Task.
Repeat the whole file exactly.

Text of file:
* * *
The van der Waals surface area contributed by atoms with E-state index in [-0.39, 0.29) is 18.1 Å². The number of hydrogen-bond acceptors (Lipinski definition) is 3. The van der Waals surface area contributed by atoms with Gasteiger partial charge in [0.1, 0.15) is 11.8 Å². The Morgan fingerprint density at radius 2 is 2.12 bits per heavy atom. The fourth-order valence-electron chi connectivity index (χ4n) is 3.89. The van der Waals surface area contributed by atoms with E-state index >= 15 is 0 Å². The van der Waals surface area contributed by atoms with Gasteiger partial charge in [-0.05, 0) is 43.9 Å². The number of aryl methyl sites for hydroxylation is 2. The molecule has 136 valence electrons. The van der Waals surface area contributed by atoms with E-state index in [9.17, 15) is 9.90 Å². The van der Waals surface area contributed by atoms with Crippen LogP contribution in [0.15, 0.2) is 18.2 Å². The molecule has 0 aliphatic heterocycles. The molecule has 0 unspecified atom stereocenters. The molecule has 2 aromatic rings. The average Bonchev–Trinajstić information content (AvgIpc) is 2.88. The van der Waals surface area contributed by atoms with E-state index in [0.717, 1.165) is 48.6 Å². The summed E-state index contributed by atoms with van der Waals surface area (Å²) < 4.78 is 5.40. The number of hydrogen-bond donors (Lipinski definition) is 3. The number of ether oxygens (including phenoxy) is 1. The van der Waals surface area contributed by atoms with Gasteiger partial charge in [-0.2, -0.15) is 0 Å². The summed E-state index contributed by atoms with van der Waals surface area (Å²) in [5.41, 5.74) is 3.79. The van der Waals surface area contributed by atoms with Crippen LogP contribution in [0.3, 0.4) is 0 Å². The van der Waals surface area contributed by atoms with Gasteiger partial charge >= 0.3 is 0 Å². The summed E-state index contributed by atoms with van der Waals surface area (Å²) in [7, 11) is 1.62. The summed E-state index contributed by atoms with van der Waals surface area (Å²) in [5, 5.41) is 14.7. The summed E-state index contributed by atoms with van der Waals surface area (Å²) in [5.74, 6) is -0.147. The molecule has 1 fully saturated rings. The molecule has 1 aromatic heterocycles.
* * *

The van der Waals surface area contributed by atoms with E-state index in [-0.39, 0.29) is 18.1 Å². The number of hydrogen-bond acceptors (Lipinski definition) is 3. The van der Waals surface area contributed by atoms with Gasteiger partial charge in [0.1, 0.15) is 11.8 Å². The Morgan fingerprint density at radius 2 is 2.12 bits per heavy atom. The fourth-order valence-electron chi connectivity index (χ4n) is 3.89. The van der Waals surface area contributed by atoms with E-state index >= 15 is 0 Å². The van der Waals surface area contributed by atoms with Gasteiger partial charge in [-0.05, 0) is 43.9 Å². The number of aryl methyl sites for hydroxylation is 2. The molecule has 136 valence electrons. The van der Waals surface area contributed by atoms with E-state index in [9.17, 15) is 9.90 Å². The van der Waals surface area contributed by atoms with Crippen LogP contribution in [0.15, 0.2) is 18.2 Å². The molecule has 0 aliphatic heterocycles. The molecule has 0 unspecified atom stereocenters. The molecule has 2 aromatic rings. The average Bonchev–Trinajstić information content (AvgIpc) is 2.88. The van der Waals surface area contributed by atoms with E-state index in [0.717, 1.165) is 48.6 Å². The summed E-state index contributed by atoms with van der Waals surface area (Å²) < 4.78 is 5.40. The number of hydrogen-bond donors (Lipinski definition) is 3. The number of ether oxygens (including phenoxy) is 1. The van der Waals surface area contributed by atoms with Gasteiger partial charge in [-0.2, -0.15) is 0 Å². The summed E-state index contributed by atoms with van der Waals surface area (Å²) in [5.41, 5.74) is 3.79. The van der Waals surface area contributed by atoms with Crippen LogP contribution in [0.3, 0.4) is 0 Å². The van der Waals surface area contributed by atoms with Gasteiger partial charge >= 0.3 is 0 Å². The summed E-state index contributed by atoms with van der Waals surface area (Å²) in [7, 11) is 1.62. The summed E-state index contributed by atoms with van der Waals surface area (Å²) in [5, 5.41) is 14.7. The summed E-state index contributed by atoms with van der Waals surface area (Å²) in [5.74, 6) is -0.147. The molecule has 1 fully saturated rings. The molecule has 1 aromatic heterocycles.